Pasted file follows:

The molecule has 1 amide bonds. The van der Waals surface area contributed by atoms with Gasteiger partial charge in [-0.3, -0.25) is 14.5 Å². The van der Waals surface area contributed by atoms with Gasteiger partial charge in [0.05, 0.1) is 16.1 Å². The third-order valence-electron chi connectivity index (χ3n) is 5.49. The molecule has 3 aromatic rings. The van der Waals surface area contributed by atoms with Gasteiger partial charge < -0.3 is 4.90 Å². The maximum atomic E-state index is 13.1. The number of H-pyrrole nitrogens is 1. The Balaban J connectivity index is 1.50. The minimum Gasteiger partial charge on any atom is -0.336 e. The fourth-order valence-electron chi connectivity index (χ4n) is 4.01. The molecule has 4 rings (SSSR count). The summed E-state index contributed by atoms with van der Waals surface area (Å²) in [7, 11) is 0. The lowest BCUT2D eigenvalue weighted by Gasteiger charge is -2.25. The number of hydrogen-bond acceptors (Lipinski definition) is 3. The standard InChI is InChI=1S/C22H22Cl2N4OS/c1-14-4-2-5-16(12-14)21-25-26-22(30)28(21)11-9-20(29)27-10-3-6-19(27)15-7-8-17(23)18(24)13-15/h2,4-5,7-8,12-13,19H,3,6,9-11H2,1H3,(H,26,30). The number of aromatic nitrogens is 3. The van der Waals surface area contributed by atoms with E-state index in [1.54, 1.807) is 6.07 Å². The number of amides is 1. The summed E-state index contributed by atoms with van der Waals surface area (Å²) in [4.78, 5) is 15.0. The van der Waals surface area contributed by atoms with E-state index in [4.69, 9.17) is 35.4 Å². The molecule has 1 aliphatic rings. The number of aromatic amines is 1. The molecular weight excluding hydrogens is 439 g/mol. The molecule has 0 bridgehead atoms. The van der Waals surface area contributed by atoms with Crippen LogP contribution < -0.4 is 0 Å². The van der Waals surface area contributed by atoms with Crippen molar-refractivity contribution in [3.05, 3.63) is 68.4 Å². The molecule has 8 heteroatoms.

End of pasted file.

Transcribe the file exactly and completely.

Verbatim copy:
The molecule has 1 amide bonds. The van der Waals surface area contributed by atoms with Gasteiger partial charge in [-0.3, -0.25) is 14.5 Å². The van der Waals surface area contributed by atoms with Gasteiger partial charge in [0.05, 0.1) is 16.1 Å². The third-order valence-electron chi connectivity index (χ3n) is 5.49. The molecule has 3 aromatic rings. The van der Waals surface area contributed by atoms with Gasteiger partial charge < -0.3 is 4.90 Å². The maximum atomic E-state index is 13.1. The number of H-pyrrole nitrogens is 1. The Balaban J connectivity index is 1.50. The minimum Gasteiger partial charge on any atom is -0.336 e. The fourth-order valence-electron chi connectivity index (χ4n) is 4.01. The molecule has 4 rings (SSSR count). The summed E-state index contributed by atoms with van der Waals surface area (Å²) in [7, 11) is 0. The lowest BCUT2D eigenvalue weighted by Gasteiger charge is -2.25. The number of hydrogen-bond acceptors (Lipinski definition) is 3. The standard InChI is InChI=1S/C22H22Cl2N4OS/c1-14-4-2-5-16(12-14)21-25-26-22(30)28(21)11-9-20(29)27-10-3-6-19(27)15-7-8-17(23)18(24)13-15/h2,4-5,7-8,12-13,19H,3,6,9-11H2,1H3,(H,26,30). The number of aromatic nitrogens is 3. The van der Waals surface area contributed by atoms with E-state index in [1.54, 1.807) is 6.07 Å². The number of amides is 1. The summed E-state index contributed by atoms with van der Waals surface area (Å²) in [4.78, 5) is 15.0. The van der Waals surface area contributed by atoms with E-state index in [4.69, 9.17) is 35.4 Å². The molecule has 1 aliphatic rings. The number of aromatic amines is 1. The molecular weight excluding hydrogens is 439 g/mol. The molecule has 0 bridgehead atoms. The van der Waals surface area contributed by atoms with Crippen LogP contribution < -0.4 is 0 Å². The van der Waals surface area contributed by atoms with Crippen molar-refractivity contribution in [3.05, 3.63) is 68.4 Å². The molecule has 8 heteroatoms.